Thursday, 10 October 2013

Angel Pavement

Terry Gifford on pitch two.Original image-Ian Smith/CC

The place possesses a distinct allure: nowhere in Wales could a more confused and romantically sculptured disarray of rock be found; loose it may be, but like many a loose climb it scarcely lacks character or attraction. Typical journey into Wales, away from the coastal sands towards the hills to the west of Snowdon and under threats of rain down the valley towards Nantlle, above which, on Craig y Bera, hangs a neglected gem of a route, Angel Pavement.

It was 13 years since my only ascent of it. As the years have passed, that climb has glowed with memories of delicate moves, serious situations and of the old team I used to climb with.Now, as I saw with relief that the heavy wet clouds seemed to rest just on the top of the route, I remembered that clear spring weather when we burst out of Sheffield on a day trip to do it. The chanting song on the car radio seemed to have got it exactly right: The first thing I met was a fly with a buzz, And the sky with no clouds.
The heat was hot and the ground was dry But the air was full of sounds.We'd spent a weekend at Cwm Silyn and driving home up the valley from Nantlle we noticed this south-facing ramp of slab, nearly 500ft long, narrowing as it side-steps to the left of overhanging rock. Angel Pavement was in the new selected climbs guide 1970), where Ron James explained why we'd never heard of this long line of pinnacled rocks: 'This large cliff is composed (or decomposed!) of numerous totty ridges.' But here between them lay the irresistible line of Angel Pave­ment, the first of Tony Moulam's honourable list of new routes in Wales and graded by him Severe in nails. We had had to wait until the following Sunday to step on to that sunny pavement of slab.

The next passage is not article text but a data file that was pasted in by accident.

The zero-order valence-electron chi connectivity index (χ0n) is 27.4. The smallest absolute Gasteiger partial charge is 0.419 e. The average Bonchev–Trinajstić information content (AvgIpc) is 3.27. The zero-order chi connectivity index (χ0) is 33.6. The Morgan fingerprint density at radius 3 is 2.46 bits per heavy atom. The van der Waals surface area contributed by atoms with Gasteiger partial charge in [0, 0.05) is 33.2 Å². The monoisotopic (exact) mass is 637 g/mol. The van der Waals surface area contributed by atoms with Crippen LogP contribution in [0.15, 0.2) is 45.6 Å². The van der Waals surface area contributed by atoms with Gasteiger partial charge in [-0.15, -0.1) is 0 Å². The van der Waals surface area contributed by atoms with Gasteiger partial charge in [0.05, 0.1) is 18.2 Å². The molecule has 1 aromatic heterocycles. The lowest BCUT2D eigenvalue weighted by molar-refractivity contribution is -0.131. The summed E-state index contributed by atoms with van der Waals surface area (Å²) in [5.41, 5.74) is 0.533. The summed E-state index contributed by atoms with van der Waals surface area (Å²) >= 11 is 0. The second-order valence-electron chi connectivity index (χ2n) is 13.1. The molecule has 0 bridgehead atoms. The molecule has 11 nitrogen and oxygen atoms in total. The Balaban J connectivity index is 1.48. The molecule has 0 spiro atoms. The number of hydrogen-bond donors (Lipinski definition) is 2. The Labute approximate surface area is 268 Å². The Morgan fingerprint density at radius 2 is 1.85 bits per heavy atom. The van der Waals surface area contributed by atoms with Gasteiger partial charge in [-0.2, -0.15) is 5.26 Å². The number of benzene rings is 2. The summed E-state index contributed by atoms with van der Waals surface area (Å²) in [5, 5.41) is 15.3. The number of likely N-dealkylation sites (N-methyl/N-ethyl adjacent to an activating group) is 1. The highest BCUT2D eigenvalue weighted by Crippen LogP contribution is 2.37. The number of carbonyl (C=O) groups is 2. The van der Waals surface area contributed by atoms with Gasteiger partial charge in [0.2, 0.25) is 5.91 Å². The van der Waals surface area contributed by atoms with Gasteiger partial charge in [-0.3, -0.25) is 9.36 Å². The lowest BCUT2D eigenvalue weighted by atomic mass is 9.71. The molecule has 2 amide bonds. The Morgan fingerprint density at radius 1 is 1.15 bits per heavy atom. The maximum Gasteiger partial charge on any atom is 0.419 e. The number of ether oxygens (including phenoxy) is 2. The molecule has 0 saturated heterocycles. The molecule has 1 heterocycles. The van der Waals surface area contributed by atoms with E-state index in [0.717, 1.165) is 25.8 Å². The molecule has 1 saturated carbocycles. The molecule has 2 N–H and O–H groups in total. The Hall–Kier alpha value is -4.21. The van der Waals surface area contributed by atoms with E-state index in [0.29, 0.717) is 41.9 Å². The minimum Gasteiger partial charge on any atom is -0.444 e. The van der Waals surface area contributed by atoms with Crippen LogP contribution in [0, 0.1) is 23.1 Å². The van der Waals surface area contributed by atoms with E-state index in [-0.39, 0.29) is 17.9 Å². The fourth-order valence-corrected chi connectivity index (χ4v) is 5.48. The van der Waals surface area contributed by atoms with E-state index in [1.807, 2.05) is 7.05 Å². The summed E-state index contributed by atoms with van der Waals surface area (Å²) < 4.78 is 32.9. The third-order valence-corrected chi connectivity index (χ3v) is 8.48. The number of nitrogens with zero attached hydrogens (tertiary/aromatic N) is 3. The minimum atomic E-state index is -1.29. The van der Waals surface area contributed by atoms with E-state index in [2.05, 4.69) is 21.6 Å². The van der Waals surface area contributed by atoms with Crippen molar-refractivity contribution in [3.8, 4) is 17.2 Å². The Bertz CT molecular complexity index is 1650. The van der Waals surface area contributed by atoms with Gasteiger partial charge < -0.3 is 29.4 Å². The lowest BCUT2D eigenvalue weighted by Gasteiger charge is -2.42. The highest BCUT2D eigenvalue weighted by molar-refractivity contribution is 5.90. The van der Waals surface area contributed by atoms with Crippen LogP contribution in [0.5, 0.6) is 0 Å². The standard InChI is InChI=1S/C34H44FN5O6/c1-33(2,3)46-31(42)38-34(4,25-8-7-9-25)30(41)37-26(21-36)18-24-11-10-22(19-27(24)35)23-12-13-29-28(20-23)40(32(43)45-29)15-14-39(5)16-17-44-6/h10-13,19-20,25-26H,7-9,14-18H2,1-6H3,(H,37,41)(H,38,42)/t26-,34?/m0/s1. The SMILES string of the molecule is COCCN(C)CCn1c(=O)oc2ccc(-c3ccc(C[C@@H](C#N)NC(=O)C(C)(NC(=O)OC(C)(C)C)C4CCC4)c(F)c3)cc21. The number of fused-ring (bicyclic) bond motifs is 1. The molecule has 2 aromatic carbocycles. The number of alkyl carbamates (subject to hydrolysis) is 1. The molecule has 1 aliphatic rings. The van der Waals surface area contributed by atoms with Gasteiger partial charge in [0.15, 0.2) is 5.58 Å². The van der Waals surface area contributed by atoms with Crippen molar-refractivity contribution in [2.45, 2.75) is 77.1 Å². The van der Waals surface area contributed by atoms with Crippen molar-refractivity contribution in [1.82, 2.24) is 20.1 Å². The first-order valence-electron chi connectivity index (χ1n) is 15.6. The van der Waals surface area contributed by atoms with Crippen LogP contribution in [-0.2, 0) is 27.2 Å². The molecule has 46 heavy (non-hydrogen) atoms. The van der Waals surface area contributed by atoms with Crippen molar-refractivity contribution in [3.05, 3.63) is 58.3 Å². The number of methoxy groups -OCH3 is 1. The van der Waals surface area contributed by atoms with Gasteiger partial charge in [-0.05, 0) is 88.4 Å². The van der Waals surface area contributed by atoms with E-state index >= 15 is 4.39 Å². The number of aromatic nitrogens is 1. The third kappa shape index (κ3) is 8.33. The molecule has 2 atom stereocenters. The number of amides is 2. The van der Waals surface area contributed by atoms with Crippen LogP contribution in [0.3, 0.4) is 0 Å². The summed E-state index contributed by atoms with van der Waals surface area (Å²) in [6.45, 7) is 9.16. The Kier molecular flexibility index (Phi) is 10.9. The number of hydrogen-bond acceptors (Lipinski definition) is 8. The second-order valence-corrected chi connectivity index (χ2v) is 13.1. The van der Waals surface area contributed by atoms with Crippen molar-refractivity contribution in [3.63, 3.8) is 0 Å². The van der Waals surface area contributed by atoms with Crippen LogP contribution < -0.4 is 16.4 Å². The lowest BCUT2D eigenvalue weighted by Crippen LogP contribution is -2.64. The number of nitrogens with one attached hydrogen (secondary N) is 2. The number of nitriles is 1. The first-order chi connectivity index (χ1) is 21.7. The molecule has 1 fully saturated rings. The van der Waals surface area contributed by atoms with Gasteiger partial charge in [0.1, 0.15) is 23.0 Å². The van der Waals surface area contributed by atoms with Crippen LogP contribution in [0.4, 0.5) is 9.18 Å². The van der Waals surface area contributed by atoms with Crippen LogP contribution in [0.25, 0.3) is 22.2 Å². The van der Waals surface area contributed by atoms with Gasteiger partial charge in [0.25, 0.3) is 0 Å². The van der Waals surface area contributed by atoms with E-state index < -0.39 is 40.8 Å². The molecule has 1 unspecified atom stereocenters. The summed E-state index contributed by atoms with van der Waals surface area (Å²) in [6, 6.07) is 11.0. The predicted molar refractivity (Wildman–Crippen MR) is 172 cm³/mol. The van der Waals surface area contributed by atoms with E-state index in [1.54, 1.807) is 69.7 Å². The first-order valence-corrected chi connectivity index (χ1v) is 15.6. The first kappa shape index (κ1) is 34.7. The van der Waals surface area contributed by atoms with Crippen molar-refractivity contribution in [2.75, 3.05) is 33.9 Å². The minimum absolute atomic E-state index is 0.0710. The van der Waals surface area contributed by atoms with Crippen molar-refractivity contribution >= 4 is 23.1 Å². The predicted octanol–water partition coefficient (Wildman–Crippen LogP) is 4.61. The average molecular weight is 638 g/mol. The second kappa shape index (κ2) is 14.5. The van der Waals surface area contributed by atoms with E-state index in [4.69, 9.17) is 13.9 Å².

Now, 13 years later, I was again driving from home to Craig y Bera, already late in the day and in the wettest August for years. `It's going to rain, can't you feel it?' Mrs Evlyn Jones told me, painting her gate at the farm below the crag, duffle-coat hood over her head, on the last day of August. A peregrine was calling above us.
`It's only rained in the mornings in Sheffield'
`Do they grow bananas in Sheffield?'

Haskett-Smith on the first ascent of neighbouring Pinnacle Ridge in 1911.

The guide warns that access to the crag is not allowed by the farmer living below it and that the situation is delicate, so I asked this diminutive lady with the round smile and ready wit how I should approach the crag and where to park.
`You can leave your car here and tell my husband I told you so. He's gathering stones on the hill there.' And he was, gathering stone into great molehills to make a scrap of cultivation on a level bit of hillside. 'In the villages that nestle on these slopes lived a special brand of people, little known to the brightly clad hordes that pour into Pen y Pass car park every weekend', wrote Dewi Jones. 'These are the Tyddynwyr (small-holders) and the quarry-men, an almost vanished race.' Gathering stones below this tottering mountain as we made our way up to the unstable scree was a tyddynwyr of the almost vanished race, straightening up to look at us as we passed above him. We didn't necessarily expect to be allowed these indulgences of access another time. But what indulgences? The direct approach to Angel Pavement is a moving pavement of scree on which you feel as if you're going up the down escalator.

It's still best to do as Tony Moulam did a week after I was born and traverse into the crag from the head of the valley. The route description of Angel Pavement is actually superfluous, such is the purity of its superb line. I had forgotten how easily it starts, scrambling up heathery rock ledges until a little route-finding linking the ledges is necessary. I found only one runner in a full rope run-out, but no move is more than Diff. The second guidebook pitch is harder and actually best taken as two 75ft pitches of good friction and square-cut little fingerholds. Whenever a straight-up approach meets steepening rock a solution is to be found on the left. The next stance is the crucial one, cramped under a dribbling roof in which you'll find two small chockstones, although nuts can be added easily to improve the confidence.